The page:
against the offender?"
"Well," said Sulla cynically, "you may inform Bran Mak Morn
yourself. Rome, my friend, makes no account of her actions to
barbarian kings. When savages come among us, let them act with
discretion or suffer the consequences."
The Pict shut his iron jaws with a snap that told Sulla further
badgering would elicit no reply. The Roman made a gesture to the
executioners. One of them seized a spike and placing it against the
thick wrist of the victim, smote heavily. The iron point sank deep
through the flesh, crunching against the bones. The lips of the man on
the cross writhed, though no moan escaped him. As a trapped wolf
fights against his cage, the bound victim instinctively wrenched and
struggled. The veins swelled in his temples, sweat beaded his low
forehead, the muscles in arms and legs writhed and knotted. The
hammers fell in inexorable strokes, driving the cruel points deeper
and deeper, through wrists and ankles; blood flowed in a black river
over the hands that held the spikes, staining the wood of the cross,
and the splintering of bones was distinctly heard. Yet the sufferer
made no outcry, though his blackened lips writhed back until the gums
were visible, and his shaggy head jerked involuntarily from side to
The man called Partha Mac Othna stood like an iron image, eyes
burning from an inscrutable face, his whole body hard as iron from the
tension of his control. At his feet crouched his misshapen servant,
hiding his face from the grim sight, his arms locked about his
master's knees. Those arms gripped like steel and under his breath the
fellow mumbled ceaselessly as if in invocation.
The last stroke fell; the cords were cut from arm and leg, so that
the man would hang supported by the nails alone. He had ceased his
struggling that only twisted the spikes in his agonizing wounds. His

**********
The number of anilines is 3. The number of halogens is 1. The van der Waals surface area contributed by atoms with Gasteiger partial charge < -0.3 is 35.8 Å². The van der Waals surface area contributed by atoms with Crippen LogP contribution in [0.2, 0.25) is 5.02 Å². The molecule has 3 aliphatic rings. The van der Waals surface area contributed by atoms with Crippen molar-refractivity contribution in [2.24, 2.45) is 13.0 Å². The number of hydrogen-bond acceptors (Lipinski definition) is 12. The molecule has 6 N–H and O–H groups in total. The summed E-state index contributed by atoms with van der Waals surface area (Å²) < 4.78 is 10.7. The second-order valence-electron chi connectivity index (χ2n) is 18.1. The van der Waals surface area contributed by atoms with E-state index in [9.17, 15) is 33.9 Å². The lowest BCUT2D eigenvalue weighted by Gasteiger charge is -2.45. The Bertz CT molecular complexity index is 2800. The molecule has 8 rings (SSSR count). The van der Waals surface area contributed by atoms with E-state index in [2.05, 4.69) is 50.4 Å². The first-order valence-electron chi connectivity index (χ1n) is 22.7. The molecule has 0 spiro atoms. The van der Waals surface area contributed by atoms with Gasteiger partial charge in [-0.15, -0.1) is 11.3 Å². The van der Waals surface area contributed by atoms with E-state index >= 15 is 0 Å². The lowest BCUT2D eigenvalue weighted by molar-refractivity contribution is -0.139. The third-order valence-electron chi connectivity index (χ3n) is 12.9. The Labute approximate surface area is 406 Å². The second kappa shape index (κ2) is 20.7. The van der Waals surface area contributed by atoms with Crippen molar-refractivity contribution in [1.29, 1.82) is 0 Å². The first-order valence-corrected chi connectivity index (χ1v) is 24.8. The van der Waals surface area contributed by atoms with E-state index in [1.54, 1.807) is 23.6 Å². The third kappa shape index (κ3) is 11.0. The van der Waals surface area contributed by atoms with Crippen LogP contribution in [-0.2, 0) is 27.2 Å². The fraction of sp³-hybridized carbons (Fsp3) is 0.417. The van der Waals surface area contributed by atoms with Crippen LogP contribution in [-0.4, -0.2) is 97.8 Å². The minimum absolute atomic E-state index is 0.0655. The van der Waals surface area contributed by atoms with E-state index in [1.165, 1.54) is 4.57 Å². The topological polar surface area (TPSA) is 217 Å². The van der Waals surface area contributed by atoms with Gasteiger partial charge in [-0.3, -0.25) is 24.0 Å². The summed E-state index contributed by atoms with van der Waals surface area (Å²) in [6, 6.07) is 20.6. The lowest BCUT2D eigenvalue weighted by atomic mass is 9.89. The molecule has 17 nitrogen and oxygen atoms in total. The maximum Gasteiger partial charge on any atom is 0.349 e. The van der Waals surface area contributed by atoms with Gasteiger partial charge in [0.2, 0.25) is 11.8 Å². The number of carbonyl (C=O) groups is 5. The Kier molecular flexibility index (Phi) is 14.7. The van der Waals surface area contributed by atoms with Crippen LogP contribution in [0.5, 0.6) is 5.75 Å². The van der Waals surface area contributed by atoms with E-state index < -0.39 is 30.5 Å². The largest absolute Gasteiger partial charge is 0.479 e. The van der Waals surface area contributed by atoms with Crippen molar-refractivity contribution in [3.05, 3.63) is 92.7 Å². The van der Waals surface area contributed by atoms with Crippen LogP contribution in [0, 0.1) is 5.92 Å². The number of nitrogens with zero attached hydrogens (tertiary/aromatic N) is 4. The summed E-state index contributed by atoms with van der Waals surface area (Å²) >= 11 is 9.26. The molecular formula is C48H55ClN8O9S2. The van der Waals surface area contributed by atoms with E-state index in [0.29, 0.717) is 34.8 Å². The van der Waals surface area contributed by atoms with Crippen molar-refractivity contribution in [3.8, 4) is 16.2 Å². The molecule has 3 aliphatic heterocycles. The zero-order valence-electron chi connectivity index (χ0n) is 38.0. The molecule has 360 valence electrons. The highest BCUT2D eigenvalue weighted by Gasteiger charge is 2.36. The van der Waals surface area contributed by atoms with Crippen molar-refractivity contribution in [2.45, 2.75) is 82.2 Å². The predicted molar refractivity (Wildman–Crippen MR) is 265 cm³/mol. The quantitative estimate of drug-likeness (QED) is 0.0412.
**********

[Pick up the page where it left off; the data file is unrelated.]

bright black eyes, unglazed, had not left the face of the man called
Partha Mac Othna; in them lingered a desperate shadow of hope. Now the
soldiers lifted the cross and set the end of it in the hole prepared,
stamped the dirt about it to hold it erect. The Pict hung in midair,
suspended by the nails in his flesh, but still no sound escaped his
lips. His eyes still hung on the somber face of the emissary, but the
shadow of hope was fading.
"He'll live for days!" said Sulla cheerfully. "These Picts are
harder than cats to kill! I'll keep a guard of ten soldiers watching
night and day to see that no one takes him down before he dies. Ho,
there, Valerius, in honor of our esteemed neighbor, King Bran Mak
Morn, give him a cup of wine!"
With a laugh the young officer came forward, holding a brimming
wine cup, and rising on his toes, lifted it to the parched lips of the
sufferer. In the black eyes flared a red wave of unquenchable hatred;
writhing his head aside to avoid even touching the cup, he spat full
into the young Roman's eyes. With a curse Valerius dashed the cup to
the ground, and before any could halt him, wrenched out his sword and
sheathed it in the man's body.
Sulla rose with an imperious exclamation of anger; the man called
Partha Mac Othna had started violently, but he bit his lip and said
nothing. Valerius seemed somewhat surprized at him as he sullenly
cleansed his sword. The act had been instinctive, following the insult
to Roman pride, the one thing unbearable.
"Give up your sword, young sir!" exclaimed Sulla. "Centurion
Publius, place him under arrest. A few days in a cell with stale bread
and water will teach you to curb your patrician pride in matters
dealing with the will of the empire. What, you young fool, do you not
realize that you could not have made the dog a more kindly gift? Who
would not rather desire a quick death on the sword than the slow agony
on the cross? Take him away. And you, centurion, see that guards
remain at the cross so that the body is not cut down until the ravens
pick bare the bones. Partha Mac Othna, I go to a banquet at the house
of Demetrius--will you not accompany me?"
The emissary shook his head, his eyes fixed on the limp form which
sagged on the black-stained cross. He made no reply. Sulla smiled
sardonically, then rose and strode away, followed by his secretary who
bore the gilded chair ceremoniously, and by the stolid soldiers, with
whom walked Valerius, head sunken.
The man called Partha Mac Othna flung a wide fold of his cloak
about his shoulder, halted a moment to gaze at the grim cross with its
burden, darkly etched against the crimson sky, where the clouds of
night were gathering. Then he stalked away, followed by his silent
servant.July 26, 2016, 10:18 a.m. 0 Report Embed 0